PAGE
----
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Re: qemu-img measure

From: Nir Soffer
Subject: Re: qemu-img measure
Date: Thu, 23 Jul 2020 19:31:13 +0300

On Thu, Jul 23, 2020 at 6:12 PM Arik Hadas <ahadas@redhat.com> wrote:

The best place for this question is qemu-discuss, and CC Kevin and Stefan
(author of qemu-img measure).

> @Nir Soffer does the following make any sense to you:
> [root@lion01 8c98c94d-bc14-4e24-b89c-4d96c820056d]# qemu-img info 
> 73dde1fc-71c1-431a-8762-c2e71ec4cb93
> image: 73dde1fc-71c1-431a-8762-c2e71ec4cb93
> file format: raw
> virtual size: 15 GiB (16106127360 bytes)
> disk size: 8.65 GiB
> [root@lion01 8c98c94d-bc14-4e24-b89c-4d96c820056d]# qemu-img measure -O qcow2 
> 73dde1fc-71c1-431a-8762-c2e71ec4cb93
> required size: 16108814336
> fully allocated size: 16108814336

This means the file system does not report sparseness info, and without
information qemu-img cannot give a safe estimate.

I can reproduce this on NFS 3:

$ mount | grep export/2
nfs1:/export/2 on /rhev/data-center/mnt/nfs1:_export_2 type nfs

$ cd /rhev/data-center/mnt/nfs1:_export_2

$ truncate -s 1g empty.img

$ qemu-img measure -O qcow2 empty.img
required size: 1074135040
fully allocated size: 1074135040

$ qemu-img map --output json empty.img
[{ "start": 0, "length": 1073741824, "depth": 0, "zero": false,
"data": true, "offset": 0}]

If we run qemu-img measure with strace, we can see:

$ strace qemu-img measure -O qcow2 empty.img 2>&1 | grep SEEK_HOLE
lseek(9, 0, SEEK_HOLE)                  = 1073741824

This means the byte range from 0 to 1073741824 is data.

If we do the same on NFS 4.2:

$ mount | grep export/1
nfs1:/export/1 on /rhev/data-center/mnt/nfs1:_export_1 type nfs4

$ cd /rhev/data-center/mnt/nfs1\:_export_1
$ qemu-img measure -O qcow2 empty.img
required size: 393216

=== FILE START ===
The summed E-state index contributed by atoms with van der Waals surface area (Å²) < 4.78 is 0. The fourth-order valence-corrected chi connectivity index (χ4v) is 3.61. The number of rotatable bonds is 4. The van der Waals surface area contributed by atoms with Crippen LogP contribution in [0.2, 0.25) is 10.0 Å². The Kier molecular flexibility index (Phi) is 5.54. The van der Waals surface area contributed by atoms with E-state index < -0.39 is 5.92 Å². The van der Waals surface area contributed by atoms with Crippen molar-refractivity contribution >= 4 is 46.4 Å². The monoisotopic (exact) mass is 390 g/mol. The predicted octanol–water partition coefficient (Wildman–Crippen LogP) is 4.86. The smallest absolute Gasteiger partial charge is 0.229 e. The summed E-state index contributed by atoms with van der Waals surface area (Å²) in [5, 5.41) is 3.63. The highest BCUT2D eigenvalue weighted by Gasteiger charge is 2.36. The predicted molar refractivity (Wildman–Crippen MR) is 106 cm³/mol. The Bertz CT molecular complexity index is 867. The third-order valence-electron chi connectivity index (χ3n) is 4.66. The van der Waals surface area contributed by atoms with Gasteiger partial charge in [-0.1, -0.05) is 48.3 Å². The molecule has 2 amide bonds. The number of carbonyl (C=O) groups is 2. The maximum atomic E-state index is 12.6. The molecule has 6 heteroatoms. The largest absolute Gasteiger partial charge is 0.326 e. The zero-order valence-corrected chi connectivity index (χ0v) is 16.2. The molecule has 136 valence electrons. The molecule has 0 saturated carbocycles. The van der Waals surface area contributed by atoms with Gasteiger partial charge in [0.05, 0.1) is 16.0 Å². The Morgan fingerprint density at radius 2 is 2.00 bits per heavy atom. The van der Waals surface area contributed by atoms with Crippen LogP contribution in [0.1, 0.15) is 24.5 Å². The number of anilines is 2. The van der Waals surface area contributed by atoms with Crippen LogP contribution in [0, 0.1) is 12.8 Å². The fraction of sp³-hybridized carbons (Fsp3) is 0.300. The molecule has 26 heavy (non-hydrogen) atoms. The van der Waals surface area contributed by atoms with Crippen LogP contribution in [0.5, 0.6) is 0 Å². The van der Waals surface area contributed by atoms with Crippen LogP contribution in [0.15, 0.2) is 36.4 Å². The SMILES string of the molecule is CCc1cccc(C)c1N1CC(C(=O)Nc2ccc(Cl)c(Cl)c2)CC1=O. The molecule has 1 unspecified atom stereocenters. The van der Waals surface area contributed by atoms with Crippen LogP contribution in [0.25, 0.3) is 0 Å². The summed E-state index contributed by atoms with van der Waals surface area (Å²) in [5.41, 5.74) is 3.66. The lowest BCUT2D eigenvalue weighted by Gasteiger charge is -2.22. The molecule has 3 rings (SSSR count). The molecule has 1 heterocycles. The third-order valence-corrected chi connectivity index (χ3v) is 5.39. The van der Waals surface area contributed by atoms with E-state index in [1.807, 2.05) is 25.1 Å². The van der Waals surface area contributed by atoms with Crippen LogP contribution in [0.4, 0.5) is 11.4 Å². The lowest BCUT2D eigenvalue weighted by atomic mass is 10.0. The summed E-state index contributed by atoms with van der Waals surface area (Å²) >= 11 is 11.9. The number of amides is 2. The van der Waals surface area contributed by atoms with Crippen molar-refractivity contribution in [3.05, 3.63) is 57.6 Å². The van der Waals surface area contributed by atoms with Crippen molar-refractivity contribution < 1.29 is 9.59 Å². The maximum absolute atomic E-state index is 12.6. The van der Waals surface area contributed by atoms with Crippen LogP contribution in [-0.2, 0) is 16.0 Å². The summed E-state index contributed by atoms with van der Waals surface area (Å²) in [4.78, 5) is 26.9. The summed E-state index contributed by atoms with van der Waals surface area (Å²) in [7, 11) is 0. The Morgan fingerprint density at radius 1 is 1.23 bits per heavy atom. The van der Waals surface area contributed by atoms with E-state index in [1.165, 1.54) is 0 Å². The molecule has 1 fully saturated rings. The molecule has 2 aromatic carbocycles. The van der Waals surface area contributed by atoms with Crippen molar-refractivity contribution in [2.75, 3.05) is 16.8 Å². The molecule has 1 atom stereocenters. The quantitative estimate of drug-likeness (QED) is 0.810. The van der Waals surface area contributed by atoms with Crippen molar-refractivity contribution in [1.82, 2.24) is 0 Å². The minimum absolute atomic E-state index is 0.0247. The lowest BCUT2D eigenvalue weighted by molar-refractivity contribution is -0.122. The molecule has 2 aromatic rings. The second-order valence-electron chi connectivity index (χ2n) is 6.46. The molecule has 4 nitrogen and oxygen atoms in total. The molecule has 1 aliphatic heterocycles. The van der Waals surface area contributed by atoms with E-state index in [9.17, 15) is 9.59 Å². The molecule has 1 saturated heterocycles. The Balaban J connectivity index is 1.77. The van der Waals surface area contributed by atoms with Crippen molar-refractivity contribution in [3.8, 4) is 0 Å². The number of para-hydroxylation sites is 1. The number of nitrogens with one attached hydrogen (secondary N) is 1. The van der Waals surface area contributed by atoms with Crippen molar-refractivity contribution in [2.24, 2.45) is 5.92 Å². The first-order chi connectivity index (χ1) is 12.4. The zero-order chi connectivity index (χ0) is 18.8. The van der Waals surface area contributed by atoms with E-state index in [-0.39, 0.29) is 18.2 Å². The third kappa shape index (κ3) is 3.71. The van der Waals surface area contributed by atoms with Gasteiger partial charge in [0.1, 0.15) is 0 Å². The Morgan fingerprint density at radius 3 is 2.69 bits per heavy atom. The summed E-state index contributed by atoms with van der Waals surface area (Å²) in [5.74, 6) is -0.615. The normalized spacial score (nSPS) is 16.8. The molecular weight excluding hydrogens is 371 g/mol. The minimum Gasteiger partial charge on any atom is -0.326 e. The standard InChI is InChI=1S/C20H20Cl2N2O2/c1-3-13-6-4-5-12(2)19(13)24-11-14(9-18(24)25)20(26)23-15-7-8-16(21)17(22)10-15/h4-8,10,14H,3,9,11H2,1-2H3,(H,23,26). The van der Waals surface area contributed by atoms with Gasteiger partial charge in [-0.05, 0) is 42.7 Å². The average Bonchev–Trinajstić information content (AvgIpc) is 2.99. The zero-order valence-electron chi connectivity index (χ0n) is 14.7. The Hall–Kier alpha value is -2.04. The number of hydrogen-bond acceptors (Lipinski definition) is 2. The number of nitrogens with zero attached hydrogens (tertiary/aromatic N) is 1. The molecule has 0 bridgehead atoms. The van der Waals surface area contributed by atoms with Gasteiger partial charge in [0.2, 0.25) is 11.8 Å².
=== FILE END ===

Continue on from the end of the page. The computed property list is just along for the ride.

fully allocated size: 1074135040

Unfortunately oVirt default is not NFS 4.2 yet, and we even warn about
changing the stupid default.

> qemu-img convert -f raw -O qcow2 73dde1fc-71c1-431a-8762-c2e71ec4cb93 
> /tmp/arik.qcow2

qemu-img convert detects zeros in the input file, so it can cope with
no sparseness info.
This is not free of course, copying this image is much slower when we
have to read the entire

> [root@lion01 8c98c94d-bc14-4e24-b89c-4d96c820056d]# qemu-img measure -O qcow2 
> /tmp/arik.qcow2
> required size: 9359720448
> fully allocated size: 16108814336

Now we have qcow2 image, so we don't depend on the file system capabilities.
This is the advantage of using advanced file format.

> shouldn't the 'measure' command be a bit smarter than that? :)

I think it cannot be smarter, but maybe qemu folks have a better answer.

To measure, qemu-img needs to know how the data is laid out on disk, to compute
the number of clusters in the qcow2 image. Without help from the
filesystem the only
way to do this is to read the entire image.

The solution in oVirt is to allocate the required size (possibly
overallocating) and after
conversion was finished, reduce the volume to the required size using:

This is much faster than reading the entire image twice.


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